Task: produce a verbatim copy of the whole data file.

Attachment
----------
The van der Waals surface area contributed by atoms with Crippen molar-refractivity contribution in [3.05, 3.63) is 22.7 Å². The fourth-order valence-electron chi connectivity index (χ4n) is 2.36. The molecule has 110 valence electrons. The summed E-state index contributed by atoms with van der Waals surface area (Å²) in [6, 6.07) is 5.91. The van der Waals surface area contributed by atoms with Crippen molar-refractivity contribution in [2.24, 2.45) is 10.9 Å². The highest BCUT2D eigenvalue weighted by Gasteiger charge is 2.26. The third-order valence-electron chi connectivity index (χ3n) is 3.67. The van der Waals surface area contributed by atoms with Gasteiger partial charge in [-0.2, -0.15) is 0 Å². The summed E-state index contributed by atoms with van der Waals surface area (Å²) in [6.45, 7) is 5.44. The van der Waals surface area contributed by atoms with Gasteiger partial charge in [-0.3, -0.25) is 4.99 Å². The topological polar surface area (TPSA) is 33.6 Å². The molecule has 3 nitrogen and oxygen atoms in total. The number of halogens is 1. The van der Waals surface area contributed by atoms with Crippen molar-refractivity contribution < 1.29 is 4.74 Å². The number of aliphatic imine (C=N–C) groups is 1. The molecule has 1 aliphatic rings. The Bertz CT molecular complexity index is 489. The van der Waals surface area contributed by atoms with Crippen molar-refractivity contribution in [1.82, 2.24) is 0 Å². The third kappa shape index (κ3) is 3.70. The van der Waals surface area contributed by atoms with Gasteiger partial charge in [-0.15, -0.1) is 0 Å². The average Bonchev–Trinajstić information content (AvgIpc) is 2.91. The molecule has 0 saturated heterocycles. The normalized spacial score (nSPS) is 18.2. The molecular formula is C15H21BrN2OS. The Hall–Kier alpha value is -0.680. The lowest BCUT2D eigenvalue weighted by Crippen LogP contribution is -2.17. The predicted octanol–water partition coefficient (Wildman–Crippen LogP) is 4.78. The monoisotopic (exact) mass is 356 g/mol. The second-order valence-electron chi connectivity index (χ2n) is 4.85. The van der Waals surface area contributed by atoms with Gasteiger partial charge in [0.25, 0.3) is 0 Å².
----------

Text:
The van der Waals surface area contributed by atoms with Crippen molar-refractivity contribution in [3.05, 3.63) is 22.7 Å². The fourth-order valence-electron chi connectivity index (χ4n) is 2.36. The molecule has 110 valence electrons. The summed E-state index contributed by atoms with van der Waals surface area (Å²) in [6, 6.07) is 5.91. The van der Waals surface area contributed by atoms with Crippen molar-refractivity contribution in [2.24, 2.45) is 10.9 Å². The highest BCUT2D eigenvalue weighted by Gasteiger charge is 2.26. The third-order valence-electron chi connectivity index (χ3n) is 3.67. The van der Waals surface area contributed by atoms with Gasteiger partial charge in [-0.2, -0.15) is 0 Å². The summed E-state index contributed by atoms with van der Waals surface area (Å²) in [6.45, 7) is 5.44. The van der Waals surface area contributed by atoms with Gasteiger partial charge in [-0.3, -0.25) is 4.99 Å². The topological polar surface area (TPSA) is 33.6 Å². The molecule has 3 nitrogen and oxygen atoms in total. The number of halogens is 1. The van der Waals surface area contributed by atoms with Crippen molar-refractivity contribution < 1.29 is 4.74 Å². The number of aliphatic imine (C=N–C) groups is 1. The molecule has 1 aliphatic rings. The Bertz CT molecular complexity index is 489. The van der Waals surface area contributed by atoms with Crippen molar-refractivity contribution in [1.82, 2.24) is 0 Å². The third kappa shape index (κ3) is 3.70. The van der Waals surface area contributed by atoms with Gasteiger partial charge in [-0.15, -0.1) is 0 Å². The average Bonchev–Trinajstić information content (AvgIpc) is 2.91. The molecule has 0 saturated heterocycles. The normalized spacial score (nSPS) is 18.2. The molecular formula is C15H21BrN2OS. The Hall–Kier alpha value is -0.680. The lowest BCUT2D eigenvalue weighted by Crippen LogP contribution is -2.17. The predicted octanol–water partition coefficient (Wildman–Crippen LogP) is 4.78. The monoisotopic (exact) mass is 356 g/mol. The second-order valence-electron chi connectivity index (χ2n) is 4.85. The van der Waals surface area contributed by atoms with Gasteiger partial charge in [0.25, 0.3) is 0 Å².